Location: Aquatic Animal Health Research
Title: A cohabitation challenge model in immunization trials for channel catfish against the parasite Ichthyophthirius Authors
Submitted to: Annual Meeting World Aquaculture Society
Publication Type: Abstract Only
Publication Acceptance Date: November 6, 2007
Publication Date: February 10, 2008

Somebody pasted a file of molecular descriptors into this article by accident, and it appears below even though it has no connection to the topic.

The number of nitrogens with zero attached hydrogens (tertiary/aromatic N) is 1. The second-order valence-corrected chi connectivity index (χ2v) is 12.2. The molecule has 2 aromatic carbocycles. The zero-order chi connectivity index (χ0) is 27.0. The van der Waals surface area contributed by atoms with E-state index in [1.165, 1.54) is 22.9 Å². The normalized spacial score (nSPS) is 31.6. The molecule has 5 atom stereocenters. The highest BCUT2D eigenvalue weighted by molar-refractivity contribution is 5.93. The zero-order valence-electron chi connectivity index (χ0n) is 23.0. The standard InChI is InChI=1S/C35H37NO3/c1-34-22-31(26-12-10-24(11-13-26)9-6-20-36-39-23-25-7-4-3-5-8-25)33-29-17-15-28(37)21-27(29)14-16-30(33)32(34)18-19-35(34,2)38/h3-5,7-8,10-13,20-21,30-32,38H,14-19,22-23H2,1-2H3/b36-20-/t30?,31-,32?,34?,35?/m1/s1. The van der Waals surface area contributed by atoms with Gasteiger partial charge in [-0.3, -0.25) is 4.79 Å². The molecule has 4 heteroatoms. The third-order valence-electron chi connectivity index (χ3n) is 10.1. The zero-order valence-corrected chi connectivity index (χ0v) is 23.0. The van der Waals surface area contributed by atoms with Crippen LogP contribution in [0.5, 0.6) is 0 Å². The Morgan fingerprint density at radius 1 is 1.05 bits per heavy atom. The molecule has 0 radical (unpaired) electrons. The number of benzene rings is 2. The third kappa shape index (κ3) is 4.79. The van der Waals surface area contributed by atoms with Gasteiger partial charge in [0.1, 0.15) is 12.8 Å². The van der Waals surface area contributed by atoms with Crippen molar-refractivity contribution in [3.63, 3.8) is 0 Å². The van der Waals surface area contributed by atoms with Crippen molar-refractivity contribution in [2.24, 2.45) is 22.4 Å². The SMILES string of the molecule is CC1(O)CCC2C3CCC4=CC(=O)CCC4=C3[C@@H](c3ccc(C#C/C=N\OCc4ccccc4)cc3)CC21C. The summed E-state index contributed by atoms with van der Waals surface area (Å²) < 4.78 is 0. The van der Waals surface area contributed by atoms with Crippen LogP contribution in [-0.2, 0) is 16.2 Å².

Citation: Xu, D., Klesius, P.H., Shoemaker, C.A. 2008. A cohabitation challenge model in immunization trials for channel catfish against the parasite Ichthyophthirius. In: Aquaculture 2008. February 9-12, 2008. Orlando, FL. p.441. Technical Abstract: Ichthyophthirius multifiliis (Ich) is a fish protozoan that causes severe economic losses in aquaculture. There are no chemical treatments truly effective in controlling Ich infection. However, vaccination offers a preventive method against Ich. A method which closely mimics natural exposure is needed for evaluation of protective immunity against Ich. This study evaluated a cohabitation challenge method in immunization trials against Ich using calcein, a fluorescent dye, to mark channel catfish. To determine the effect of calcein on the susceptibility of fish to Ich theronts, fish were marked by calcein immersion at 0, 500 and 1500 mg L-1, respectively, and then challenged with 10,000 theronts per fish. No difference was noted on fish infection level, mortality and median day to death (MDD) between fish non-marked and marked with calcein or between marked with high (1500 mg L-1) and low (500 mg L-1) concentration of calcein. After ensuring that calcein marking had no effect on the susceptibility of fish to Ich theronts, two immunization trials were conducted to evaluate the cohabitation challenge model using catfish marked with 500 mg L-1 calcein. Fish mortality, relative percent survival (RPS), and MDD were compared between cohabitation-challenged fish and fish challenged by non-cohabitation. No significant difference was observed in RPS for cohabitation-challenged fish and fish challenged by non-cohabitation. Cohabitation challenge is an alternative challenge method for parasite study since it closely mimics natural exposure, enables immunized and non-immunized fish to be compared within the same experimental unit and ensures that all the test fish are exposed to the same trial conditions, such as pathogen concentration, density of fish, and water quality.